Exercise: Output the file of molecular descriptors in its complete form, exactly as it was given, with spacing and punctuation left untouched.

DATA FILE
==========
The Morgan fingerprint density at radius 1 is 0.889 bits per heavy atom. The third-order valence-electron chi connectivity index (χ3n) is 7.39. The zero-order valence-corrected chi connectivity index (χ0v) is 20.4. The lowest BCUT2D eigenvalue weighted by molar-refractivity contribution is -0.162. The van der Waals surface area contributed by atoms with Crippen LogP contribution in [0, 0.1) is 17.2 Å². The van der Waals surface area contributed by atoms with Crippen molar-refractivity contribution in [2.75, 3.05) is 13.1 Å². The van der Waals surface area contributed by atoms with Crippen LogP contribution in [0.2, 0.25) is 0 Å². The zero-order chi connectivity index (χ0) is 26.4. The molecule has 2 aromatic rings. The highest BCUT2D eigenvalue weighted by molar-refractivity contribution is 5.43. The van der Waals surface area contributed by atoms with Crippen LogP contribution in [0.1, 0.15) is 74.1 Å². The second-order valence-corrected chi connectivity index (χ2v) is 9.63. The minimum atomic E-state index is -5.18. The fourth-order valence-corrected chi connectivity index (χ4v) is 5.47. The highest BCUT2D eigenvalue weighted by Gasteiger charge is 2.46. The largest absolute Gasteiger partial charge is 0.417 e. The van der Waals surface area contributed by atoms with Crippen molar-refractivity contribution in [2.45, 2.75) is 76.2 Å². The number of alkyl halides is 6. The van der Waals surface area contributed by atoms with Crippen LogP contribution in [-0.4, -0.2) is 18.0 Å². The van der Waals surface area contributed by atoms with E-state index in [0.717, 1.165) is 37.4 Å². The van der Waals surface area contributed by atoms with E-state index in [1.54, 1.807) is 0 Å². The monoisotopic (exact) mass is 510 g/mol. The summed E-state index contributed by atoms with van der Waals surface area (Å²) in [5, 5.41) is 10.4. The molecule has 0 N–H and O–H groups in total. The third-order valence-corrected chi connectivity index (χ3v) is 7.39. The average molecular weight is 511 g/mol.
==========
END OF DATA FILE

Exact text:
The Morgan fingerprint density at radius 1 is 0.889 bits per heavy atom. The third-order valence-electron chi connectivity index (χ3n) is 7.39. The zero-order valence-corrected chi connectivity index (χ0v) is 20.4. The lowest BCUT2D eigenvalue weighted by molar-refractivity contribution is -0.162. The van der Waals surface area contributed by atoms with Crippen LogP contribution in [0, 0.1) is 17.2 Å². The van der Waals surface area contributed by atoms with Crippen molar-refractivity contribution in [2.75, 3.05) is 13.1 Å². The van der Waals surface area contributed by atoms with Crippen LogP contribution in [0.2, 0.25) is 0 Å². The zero-order chi connectivity index (χ0) is 26.4. The molecule has 2 aromatic rings. The highest BCUT2D eigenvalue weighted by molar-refractivity contribution is 5.43. The van der Waals surface area contributed by atoms with Crippen LogP contribution in [0.1, 0.15) is 74.1 Å². The second-order valence-corrected chi connectivity index (χ2v) is 9.63. The minimum atomic E-state index is -5.18. The fourth-order valence-corrected chi connectivity index (χ4v) is 5.47. The highest BCUT2D eigenvalue weighted by Gasteiger charge is 2.46. The largest absolute Gasteiger partial charge is 0.417 e. The van der Waals surface area contributed by atoms with Crippen molar-refractivity contribution in [2.45, 2.75) is 76.2 Å². The number of alkyl halides is 6. The van der Waals surface area contributed by atoms with Crippen LogP contribution in [-0.4, -0.2) is 18.0 Å². The van der Waals surface area contributed by atoms with E-state index in [0.717, 1.165) is 37.4 Å². The van der Waals surface area contributed by atoms with E-state index in [1.54, 1.807) is 0 Å². The monoisotopic (exact) mass is 510 g/mol. The summed E-state index contributed by atoms with van der Waals surface area (Å²) in [5, 5.41) is 10.4. The molecule has 0 N–H and O–H groups in total. The third-order valence-corrected chi connectivity index (χ3v) is 7.39. The average molecular weight is 511 g/mol.